Since I visited the Aran Island Goats’ Cheese farm on the island of Inis Mór in Ireland, I can’t stop thinking about my experience—and their rich, dessert-like goat cheese. On this cluster of islands, surrounded by a vast expanse of ocean, the cheese was a destination in itself.
I keep retracing my steps to the ferry. Then, forty minutes later on the island of Inis Mór, pedaling a rented bicycle down the Low Road. To the farm, where I saw twenty or so of Gabriel Faherty’s hundreds of goats munching on a small pasture overlooking the sea.
I keep thinking about the cheese made from their milk and how delicious it was. Sunburned after miles of biking in record high Irish temperatures, past the base of a remote prehistoric fort called Dun Aengus, I walked into Teach Nan Phaidi, the only cafe in sight, to have that locally-made goat cheese among a bed of greens and vegetables—a perfect balsamic salad in the summer heat.
In that summer heat, after long hours outside, by the oceanside landscape, I found that goat cheese tastes better on the edge of Earth.
Whether there is anything to that or if it is just a good Irish fairy tale, I decided to take a closer look at the Aran Island Goats’ Cheese founder, Gabriel Faherty. He started the creamery not only to make use of his family farm, but to also leave a legacy for his four children he shares. Gabriel was encouraged by Brian Lenihan, Jr., then an Irish minister of finance, to leave a twenty-year career as a deep sea fisherman and consider goat farming. They would do well to enjoy the native grasses of the Inis Mór, the statesman said. Within two weeks, a training program for goat farming appeared in the Irish Farmers Journal. Gabriel discussed the idea with his wife Orla, who told him to give it a try. The course lead to further connections with established goat farmers, and Gabriel quickly found himself planning Aran Island Goats’ Cheese. As if looking for evidence to the contrary, Gabriel’s que sera approach to the fate of the farm could be encapsulated by: “Why not goats?”
Indeed, why not. Now, Gabriel and his team make a few goat cheeses: soft cheese with and without dillisk, a local sea lettuce; a summer cheese similar to feta; gouda; and a medium-hard cheese inspired by Parmigiano Reggiano. Which, by the way, Gabriel is very proud of. But he is careful to respect the labeling rights of Parmigiano Reggiano; he likes to joke that his is a parmaran. He initially prepares it as he would his feta, but then puts the cheese on the shelf rather than in a brine, and sprays it with a white mold. He aims for three months of aging, but it is easy to find a five-month cheese on his shelves. In the future, they also want to produce yogurt and ice cream.
It might seem a tad too romantic to drop everything and start a goat farm on the Aran Islands—for anyone but Gabriel. His work is grounded in his years as a deep sea fisherman and tour bus driver on the island. By making use of the family land, his farm becomes a responsible extension of a life already vested in protecting and uplifting his local environment.
With the laborious process of cheesemaking, it makes sense that—even on a remote island of only 900 people—Gabriel Faherty is a hard man to pin down. As the clock ticked and my ferry ride home approached, I began to worry that I’d miss Gabriel during my visit. I’d resigned to snapping photos of the factory and catching him later by phone. But just in time, Gabriel blazed up the dirt road in a station wagon. He’d just finished giving a bus tour of his production facility and farm to visitors. After a polite introduction, I jumped right into my concern about the ferry. He asked me the time and after fumbling for it, he simply told me, “Aye, we’ve plenty of time.” This is quaint, I know, but it’s also how it really is in the west of Ireland.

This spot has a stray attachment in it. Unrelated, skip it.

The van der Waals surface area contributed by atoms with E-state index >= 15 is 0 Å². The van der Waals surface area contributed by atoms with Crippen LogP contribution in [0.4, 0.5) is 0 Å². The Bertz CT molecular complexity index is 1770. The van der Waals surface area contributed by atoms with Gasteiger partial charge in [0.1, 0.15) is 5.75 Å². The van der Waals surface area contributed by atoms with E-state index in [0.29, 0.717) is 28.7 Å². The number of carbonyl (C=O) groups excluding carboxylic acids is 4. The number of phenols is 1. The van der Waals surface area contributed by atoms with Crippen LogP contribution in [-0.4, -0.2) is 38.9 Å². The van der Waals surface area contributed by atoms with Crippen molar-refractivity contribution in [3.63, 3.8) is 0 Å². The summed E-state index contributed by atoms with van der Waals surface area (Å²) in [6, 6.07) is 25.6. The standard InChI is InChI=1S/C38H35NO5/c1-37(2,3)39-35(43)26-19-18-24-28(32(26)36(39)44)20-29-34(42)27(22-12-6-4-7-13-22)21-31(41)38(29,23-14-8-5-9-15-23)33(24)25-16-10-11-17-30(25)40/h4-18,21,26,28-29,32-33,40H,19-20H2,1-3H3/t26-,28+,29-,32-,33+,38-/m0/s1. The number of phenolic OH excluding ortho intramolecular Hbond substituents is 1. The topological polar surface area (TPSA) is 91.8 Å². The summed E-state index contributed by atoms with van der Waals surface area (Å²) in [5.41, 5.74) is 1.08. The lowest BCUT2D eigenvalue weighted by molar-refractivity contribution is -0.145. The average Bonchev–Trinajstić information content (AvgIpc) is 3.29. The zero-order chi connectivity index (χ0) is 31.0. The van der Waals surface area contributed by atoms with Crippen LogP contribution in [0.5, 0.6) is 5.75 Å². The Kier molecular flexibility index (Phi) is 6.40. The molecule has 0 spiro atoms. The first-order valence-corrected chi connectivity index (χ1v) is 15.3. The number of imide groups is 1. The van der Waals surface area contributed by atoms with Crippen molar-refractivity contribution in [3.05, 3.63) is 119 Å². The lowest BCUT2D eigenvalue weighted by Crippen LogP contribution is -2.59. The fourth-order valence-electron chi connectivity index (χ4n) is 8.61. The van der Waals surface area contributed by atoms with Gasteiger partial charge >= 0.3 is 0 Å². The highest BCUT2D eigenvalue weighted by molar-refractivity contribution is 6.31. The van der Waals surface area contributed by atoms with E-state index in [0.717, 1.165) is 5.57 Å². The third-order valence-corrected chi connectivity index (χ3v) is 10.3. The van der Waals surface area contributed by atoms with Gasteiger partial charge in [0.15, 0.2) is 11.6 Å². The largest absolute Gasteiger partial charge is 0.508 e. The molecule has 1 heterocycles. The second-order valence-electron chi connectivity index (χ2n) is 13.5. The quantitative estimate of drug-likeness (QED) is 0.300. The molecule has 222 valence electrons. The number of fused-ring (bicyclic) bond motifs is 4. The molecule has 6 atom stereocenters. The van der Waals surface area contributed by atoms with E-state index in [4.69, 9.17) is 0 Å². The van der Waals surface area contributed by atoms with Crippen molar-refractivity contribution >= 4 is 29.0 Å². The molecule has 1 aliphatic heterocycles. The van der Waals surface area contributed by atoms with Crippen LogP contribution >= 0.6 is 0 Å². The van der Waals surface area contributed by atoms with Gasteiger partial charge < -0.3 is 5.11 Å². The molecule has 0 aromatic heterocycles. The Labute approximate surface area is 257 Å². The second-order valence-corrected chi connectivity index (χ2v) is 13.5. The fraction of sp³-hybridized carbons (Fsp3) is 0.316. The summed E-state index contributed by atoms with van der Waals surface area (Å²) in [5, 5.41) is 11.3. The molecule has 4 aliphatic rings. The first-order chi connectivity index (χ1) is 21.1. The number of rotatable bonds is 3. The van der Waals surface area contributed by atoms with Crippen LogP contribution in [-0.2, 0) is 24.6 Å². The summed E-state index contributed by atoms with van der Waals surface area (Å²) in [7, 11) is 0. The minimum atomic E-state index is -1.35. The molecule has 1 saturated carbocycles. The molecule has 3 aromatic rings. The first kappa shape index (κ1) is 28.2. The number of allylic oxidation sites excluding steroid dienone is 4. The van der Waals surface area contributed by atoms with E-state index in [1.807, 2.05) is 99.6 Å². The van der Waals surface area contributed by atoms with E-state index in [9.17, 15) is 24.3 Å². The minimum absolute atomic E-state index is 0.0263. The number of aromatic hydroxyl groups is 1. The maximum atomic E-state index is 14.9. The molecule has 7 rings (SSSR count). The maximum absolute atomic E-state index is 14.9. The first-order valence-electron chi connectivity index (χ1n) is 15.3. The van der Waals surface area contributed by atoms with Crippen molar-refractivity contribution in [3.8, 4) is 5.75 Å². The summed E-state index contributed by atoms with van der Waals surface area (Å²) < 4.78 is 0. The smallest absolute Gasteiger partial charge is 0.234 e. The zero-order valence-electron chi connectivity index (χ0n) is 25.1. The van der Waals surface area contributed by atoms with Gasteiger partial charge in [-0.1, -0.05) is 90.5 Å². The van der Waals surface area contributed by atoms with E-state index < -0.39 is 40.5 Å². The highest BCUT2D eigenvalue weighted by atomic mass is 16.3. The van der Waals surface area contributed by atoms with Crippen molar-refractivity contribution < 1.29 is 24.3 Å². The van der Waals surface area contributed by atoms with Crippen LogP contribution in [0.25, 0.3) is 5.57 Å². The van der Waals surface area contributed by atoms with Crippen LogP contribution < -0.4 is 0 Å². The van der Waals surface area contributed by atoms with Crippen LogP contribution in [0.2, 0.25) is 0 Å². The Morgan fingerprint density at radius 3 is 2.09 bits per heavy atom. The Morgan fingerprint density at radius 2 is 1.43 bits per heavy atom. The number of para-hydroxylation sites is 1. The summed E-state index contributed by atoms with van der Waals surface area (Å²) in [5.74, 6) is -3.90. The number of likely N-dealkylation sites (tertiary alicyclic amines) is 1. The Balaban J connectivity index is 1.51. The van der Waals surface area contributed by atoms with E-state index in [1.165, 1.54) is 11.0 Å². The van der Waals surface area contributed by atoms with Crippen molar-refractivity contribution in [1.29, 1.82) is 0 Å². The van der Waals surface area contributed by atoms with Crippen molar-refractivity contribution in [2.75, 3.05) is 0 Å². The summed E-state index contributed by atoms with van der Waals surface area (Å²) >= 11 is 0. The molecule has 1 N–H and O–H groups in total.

Aside from quaint, the island is small. Gabriel’s uncle by marriage harvests the dillisk that finds its way into some of the goat cheese, and it is his aunt who owns Teach Nan Phaidi. For the cost of a ferry ride and a bicycle, one can be thrust into the microeconomy of this remote place for an afternoon.
But Gabriel has been involved in the island’s tourism since he was a child and there is something both simple and charming about his variety of agrotourism. If the point is that we pay better attention to the ethics of our food—from source to production—then we can expect neither camp nor mystique. Rather, what we get is a kind of provincial and matter-of-fact look into a place and its people—such that when you breeze through, it can seem almost boring. But upon further reflection, you realize it’s timed like soothing music, each day a perfect song.
Gabriel and I whisked around a back road to the ferry. After we arrived, Gabriel loaded tubs of cheese into the boat. On the mainland, Gabriel’s father would meet the ferry to collect the cheese and then drop it off the next morning to their Galway distributor. They had a cell phone conversation about this during our ride where Gabriel had to turn down the radio and stop singing along to Rag’n’Bone Man: “I’m only human after all/don’t put your blame on me.”
Muted to us, Rag’n’Bone would be singing “some people got the real problems,” about the same time that Gabriel was answering the call and making those plans with his father in Irish. It made me wonder if life on one of the most fabled islands doing something as romantic as batch producing goat cheese can have its busy days. Or maybe the idea of slowing down is overrated. Maybe it’s OK if we’re all hurrying to collect wayward strangers and load our offerings to the world onto the ferry just in time—just as long as we also take a moment to stop and smell the cheese.
All photos are courtesy of Heather Richie.